Thursday, December 10, 2009

Saffron & Lemongrass Rice

I am always reminded of the importance of rice on my trips home to Asia. Rice is an important food source in most Asian countries and is enjoyed as much as three times a day - breakfast, lunch, dinner (and not to mention snacks in between).

The sheer variations of different rice cultivars is immense. My favourite is the aromatic Basmati rice. Basmati rice is a variety of delicate and aromatic long grain rice mainly grown in India and Punjab. Cooked grains of Basmati rice are characteristically not glutinous due to its low starch content ( and low glycemic index makes it suitable for diabetics). Cooked Basmati rice can be uniquely identified by its fluffy appearance, fragrance, well separated grains and nutty flavour. It is aged from 6 months to one year and is available in white and brown varieties.

It was always reserved for special occasions such as dinner parties, birthdays and Deepavali in my parents' home. The price for basmati rice in Malaysia is up four times more than regular long grain varieties (hence the special occasions). Basmati rice is to be washed until water runs clear ( usually 4 times), soaked and then drained for at least 10 minutes before cooking to ensure fluffy rice.

Saffron & Lemongrass Rice
Rice:
1 1/2 cup basmati rice
1 3/4 cup water / stock
1/4 cup evaporated milk
2 tb ghee / clarified butter or butter
a pinch of saffron
1/2 tsp salt

Puree:
4 small shallots/red onions
2 cloves garlic
1 lemongrass - cleaned and 2 outer layers removed
1 tsp minced ginger


Puree ingredients in a food processor and set aside. I used a mortar and pestle instead.

Saute :
1 cinnamon stick
2 cardamom pods - lightly crushed
3 cloves
1 star anise


Garnish:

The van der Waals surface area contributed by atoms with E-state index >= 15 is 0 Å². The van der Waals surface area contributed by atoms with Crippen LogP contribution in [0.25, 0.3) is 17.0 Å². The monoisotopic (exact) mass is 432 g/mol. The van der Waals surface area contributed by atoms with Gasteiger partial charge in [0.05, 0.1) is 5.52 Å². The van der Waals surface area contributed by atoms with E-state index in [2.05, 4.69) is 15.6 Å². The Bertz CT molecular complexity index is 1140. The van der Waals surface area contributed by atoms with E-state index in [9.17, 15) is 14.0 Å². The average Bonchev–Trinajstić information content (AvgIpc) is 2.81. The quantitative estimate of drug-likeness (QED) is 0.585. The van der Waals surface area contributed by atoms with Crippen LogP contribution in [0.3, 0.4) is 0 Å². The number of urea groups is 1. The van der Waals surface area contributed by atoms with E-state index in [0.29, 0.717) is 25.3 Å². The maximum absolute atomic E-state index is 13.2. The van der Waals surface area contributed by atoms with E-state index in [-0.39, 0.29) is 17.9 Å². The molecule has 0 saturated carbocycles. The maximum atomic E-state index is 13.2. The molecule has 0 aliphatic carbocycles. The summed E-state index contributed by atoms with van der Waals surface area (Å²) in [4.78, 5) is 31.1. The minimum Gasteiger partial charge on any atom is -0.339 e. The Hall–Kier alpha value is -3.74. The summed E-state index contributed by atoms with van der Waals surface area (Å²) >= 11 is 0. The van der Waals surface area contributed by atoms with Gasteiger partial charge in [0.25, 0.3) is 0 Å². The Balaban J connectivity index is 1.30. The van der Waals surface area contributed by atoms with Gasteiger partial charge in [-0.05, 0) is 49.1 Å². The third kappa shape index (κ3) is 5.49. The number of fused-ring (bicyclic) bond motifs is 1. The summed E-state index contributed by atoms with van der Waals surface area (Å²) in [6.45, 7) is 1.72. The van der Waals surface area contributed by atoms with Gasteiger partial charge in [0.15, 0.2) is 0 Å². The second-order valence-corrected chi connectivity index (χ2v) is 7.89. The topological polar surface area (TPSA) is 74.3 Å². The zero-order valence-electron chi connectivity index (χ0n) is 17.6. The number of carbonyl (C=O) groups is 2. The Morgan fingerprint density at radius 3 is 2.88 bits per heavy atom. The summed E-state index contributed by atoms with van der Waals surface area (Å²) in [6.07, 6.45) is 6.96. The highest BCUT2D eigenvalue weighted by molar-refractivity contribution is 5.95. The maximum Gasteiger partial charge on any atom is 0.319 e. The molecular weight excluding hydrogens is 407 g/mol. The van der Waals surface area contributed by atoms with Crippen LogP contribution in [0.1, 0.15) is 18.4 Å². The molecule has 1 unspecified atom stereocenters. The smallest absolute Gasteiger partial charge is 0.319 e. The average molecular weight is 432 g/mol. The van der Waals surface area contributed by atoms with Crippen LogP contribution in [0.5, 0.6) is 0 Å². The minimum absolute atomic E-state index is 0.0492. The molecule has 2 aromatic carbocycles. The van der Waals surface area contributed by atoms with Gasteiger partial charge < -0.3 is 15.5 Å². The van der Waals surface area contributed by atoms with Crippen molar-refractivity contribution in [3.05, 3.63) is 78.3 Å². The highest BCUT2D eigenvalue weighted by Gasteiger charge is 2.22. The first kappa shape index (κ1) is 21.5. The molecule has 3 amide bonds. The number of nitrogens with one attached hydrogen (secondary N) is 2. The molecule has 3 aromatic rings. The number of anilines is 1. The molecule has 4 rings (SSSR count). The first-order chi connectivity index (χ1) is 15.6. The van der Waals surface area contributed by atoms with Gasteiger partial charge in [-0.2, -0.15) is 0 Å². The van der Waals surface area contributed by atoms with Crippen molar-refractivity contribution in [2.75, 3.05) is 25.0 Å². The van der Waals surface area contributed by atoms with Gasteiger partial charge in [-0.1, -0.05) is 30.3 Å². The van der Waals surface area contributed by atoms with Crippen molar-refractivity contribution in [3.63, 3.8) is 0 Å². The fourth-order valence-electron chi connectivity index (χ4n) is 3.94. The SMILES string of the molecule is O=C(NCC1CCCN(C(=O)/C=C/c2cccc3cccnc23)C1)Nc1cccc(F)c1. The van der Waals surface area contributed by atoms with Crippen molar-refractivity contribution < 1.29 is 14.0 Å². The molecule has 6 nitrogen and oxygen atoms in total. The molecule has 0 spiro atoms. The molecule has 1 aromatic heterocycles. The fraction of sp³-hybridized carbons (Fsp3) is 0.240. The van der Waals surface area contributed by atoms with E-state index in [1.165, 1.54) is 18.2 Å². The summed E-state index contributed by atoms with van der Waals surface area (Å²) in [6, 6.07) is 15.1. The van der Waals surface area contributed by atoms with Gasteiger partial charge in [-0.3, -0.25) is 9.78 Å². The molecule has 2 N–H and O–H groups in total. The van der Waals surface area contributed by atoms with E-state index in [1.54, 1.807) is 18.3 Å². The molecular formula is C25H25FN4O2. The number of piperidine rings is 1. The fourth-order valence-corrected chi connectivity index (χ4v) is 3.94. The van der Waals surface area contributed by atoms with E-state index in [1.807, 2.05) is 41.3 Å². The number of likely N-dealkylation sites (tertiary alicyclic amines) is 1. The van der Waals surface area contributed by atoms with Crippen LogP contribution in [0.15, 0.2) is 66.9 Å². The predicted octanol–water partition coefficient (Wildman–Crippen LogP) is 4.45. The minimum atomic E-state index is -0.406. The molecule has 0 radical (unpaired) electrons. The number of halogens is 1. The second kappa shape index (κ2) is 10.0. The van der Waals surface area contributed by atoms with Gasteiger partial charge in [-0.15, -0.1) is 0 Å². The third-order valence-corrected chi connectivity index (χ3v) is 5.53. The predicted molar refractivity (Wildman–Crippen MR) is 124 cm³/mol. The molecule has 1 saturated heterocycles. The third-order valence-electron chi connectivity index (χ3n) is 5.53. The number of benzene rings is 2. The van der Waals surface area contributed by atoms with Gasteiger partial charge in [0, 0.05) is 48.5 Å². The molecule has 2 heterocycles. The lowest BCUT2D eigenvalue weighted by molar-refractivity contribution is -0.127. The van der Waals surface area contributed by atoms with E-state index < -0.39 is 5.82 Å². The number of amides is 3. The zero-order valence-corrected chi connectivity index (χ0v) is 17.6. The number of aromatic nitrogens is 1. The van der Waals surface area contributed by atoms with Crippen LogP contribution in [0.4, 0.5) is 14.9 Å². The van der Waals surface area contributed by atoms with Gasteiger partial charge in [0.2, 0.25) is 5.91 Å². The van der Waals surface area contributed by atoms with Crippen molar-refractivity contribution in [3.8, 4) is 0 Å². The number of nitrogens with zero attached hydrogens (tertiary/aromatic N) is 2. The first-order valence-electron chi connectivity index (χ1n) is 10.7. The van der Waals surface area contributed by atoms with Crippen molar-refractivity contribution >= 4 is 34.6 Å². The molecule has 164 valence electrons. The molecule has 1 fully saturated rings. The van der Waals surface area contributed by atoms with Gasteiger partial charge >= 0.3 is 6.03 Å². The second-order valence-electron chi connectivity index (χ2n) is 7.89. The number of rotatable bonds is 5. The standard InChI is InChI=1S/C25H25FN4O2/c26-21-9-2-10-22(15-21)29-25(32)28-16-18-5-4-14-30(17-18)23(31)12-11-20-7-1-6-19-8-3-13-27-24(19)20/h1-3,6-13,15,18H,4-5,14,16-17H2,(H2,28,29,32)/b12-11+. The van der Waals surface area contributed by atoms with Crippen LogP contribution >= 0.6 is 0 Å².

Fried onions
almonds or cashews - dry roasted

Wash and soak basmati rice in water for 30 minutes. Drain rice ( Drain for at least 10 minutes by placing rice in a sieve).

Heat ghee in a medium sized pot and saute cinnamon stick, crushed cardamom pods, cloves and start anise until fragrant. Pour in pureed ingredients and saute well for at least 5 minutes - stirring constantly.

Add in drained rice and saffron - stir well. Pour in water/stock, milk and salt. Bring mixture to a boil, reduce heat to lowest setting and cover pot. Rice should be cooked in once the water has evaporated. If rice is uncooked ( as sometimes could be the case with old rice) add a few tablespoons and cover pot. Garnish with fried onions and roasted nuts. This dish goes well with chicken kohlapuri,
Gobi Mattar / Cauliflower & Peas
Cucumber & Shallot Raita
Mattar Panner/Indian Cheese & Peas ( for vegetarian option)

10 comments:

pigpigscorner said...

wow love flavoured rice! Must be really fragrant with all those spices. The colour looks so appetising.

marla (Family Fresh Cooking) said...

This basmati rice sounds soooo good. Love the sweet and savory combo of flavors. Thanks for all the interesting tips and background info as well.

Cinnamon-Girl Reeni♥ said...

I could eat basmati with just some butter on it! It's so yummy. This sounds incredible! Such delicious flavors.

Esi said...

This sounds like a great dish. In Ghana they eat a lot of rice as well.

Maya said...

pigpigscorner - Yep - it reminded me of my mother's kitchen.

Marla - you are most welcome!!!

cinnamon girl Reeni - I am with you, my pantry is always stocked with basmati.

Esi - Thanks for stopping by!

Fresh Local and Best said...

I adore basmati rice, especially with all of the aromatics that you added!

mycookinghut said...

This looks really yummy! I definitely love the combo! :)

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Tangled Noodle said...

Fantastic! I love rice and keep both basmati and jasmine on hand, depending on the accompanying dish I'm making. I've been meaning to make more flavored rice and your recipe sounds perfect! I'm bookmarking this immediately. 8-)

NyonyaChef said...

Exotic recipe you got there.